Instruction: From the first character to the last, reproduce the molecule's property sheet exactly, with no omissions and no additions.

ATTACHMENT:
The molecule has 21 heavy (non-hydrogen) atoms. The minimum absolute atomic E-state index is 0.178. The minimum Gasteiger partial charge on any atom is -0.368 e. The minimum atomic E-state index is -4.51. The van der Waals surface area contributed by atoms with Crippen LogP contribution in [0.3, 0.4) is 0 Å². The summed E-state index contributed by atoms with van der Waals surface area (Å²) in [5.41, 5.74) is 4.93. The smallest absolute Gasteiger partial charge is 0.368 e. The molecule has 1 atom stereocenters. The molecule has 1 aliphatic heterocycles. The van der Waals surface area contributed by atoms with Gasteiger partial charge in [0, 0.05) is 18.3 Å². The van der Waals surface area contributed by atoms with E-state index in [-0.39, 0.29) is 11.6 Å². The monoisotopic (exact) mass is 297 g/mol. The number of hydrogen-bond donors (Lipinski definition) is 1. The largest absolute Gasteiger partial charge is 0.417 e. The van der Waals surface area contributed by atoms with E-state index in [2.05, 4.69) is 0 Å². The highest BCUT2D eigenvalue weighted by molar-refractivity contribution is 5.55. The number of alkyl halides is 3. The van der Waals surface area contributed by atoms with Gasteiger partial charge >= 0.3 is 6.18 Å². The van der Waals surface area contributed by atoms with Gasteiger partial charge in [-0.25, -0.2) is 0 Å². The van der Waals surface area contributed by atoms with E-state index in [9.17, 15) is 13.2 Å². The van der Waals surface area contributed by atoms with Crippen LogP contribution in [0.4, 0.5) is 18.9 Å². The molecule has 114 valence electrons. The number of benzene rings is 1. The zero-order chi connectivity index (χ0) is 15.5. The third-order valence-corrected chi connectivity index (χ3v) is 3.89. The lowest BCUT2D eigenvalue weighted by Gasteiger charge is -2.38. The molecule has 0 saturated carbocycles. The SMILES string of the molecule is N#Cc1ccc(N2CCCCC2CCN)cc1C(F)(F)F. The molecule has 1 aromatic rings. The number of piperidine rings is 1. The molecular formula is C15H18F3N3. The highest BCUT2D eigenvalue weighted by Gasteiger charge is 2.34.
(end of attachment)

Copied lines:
The molecule has 21 heavy (non-hydrogen) atoms. The minimum absolute atomic E-state index is 0.178. The minimum Gasteiger partial charge on any atom is -0.368 e. The minimum atomic E-state index is -4.51. The van der Waals surface area contributed by atoms with Crippen LogP contribution in [0.3, 0.4) is 0 Å². The summed E-state index contributed by atoms with van der Waals surface area (Å²) in [5.41, 5.74) is 4.93. The smallest absolute Gasteiger partial charge is 0.368 e. The molecule has 1 atom stereocenters. The molecule has 1 aliphatic heterocycles. The van der Waals surface area contributed by atoms with Gasteiger partial charge in [0, 0.05) is 18.3 Å². The van der Waals surface area contributed by atoms with E-state index in [-0.39, 0.29) is 11.6 Å². The monoisotopic (exact) mass is 297 g/mol. The number of hydrogen-bond donors (Lipinski definition) is 1. The largest absolute Gasteiger partial charge is 0.417 e. The van der Waals surface area contributed by atoms with E-state index in [2.05, 4.69) is 0 Å². The highest BCUT2D eigenvalue weighted by molar-refractivity contribution is 5.55. The number of alkyl halides is 3. The van der Waals surface area contributed by atoms with Gasteiger partial charge >= 0.3 is 6.18 Å². The van der Waals surface area contributed by atoms with Gasteiger partial charge in [-0.25, -0.2) is 0 Å². The van der Waals surface area contributed by atoms with E-state index in [9.17, 15) is 13.2 Å². The van der Waals surface area contributed by atoms with Crippen LogP contribution in [0.4, 0.5) is 18.9 Å². The molecule has 114 valence electrons. The number of benzene rings is 1. The zero-order chi connectivity index (χ0) is 15.5. The third-order valence-corrected chi connectivity index (χ3v) is 3.89. The lowest BCUT2D eigenvalue weighted by Gasteiger charge is -2.38. The molecule has 0 saturated carbocycles. The SMILES string of the molecule is N#Cc1ccc(N2CCCCC2CCN)cc1C(F)(F)F. The molecule has 1 aromatic rings. The number of piperidine rings is 1. The molecular formula is C15H18F3N3. The highest BCUT2D eigenvalue weighted by Gasteiger charge is 2.34.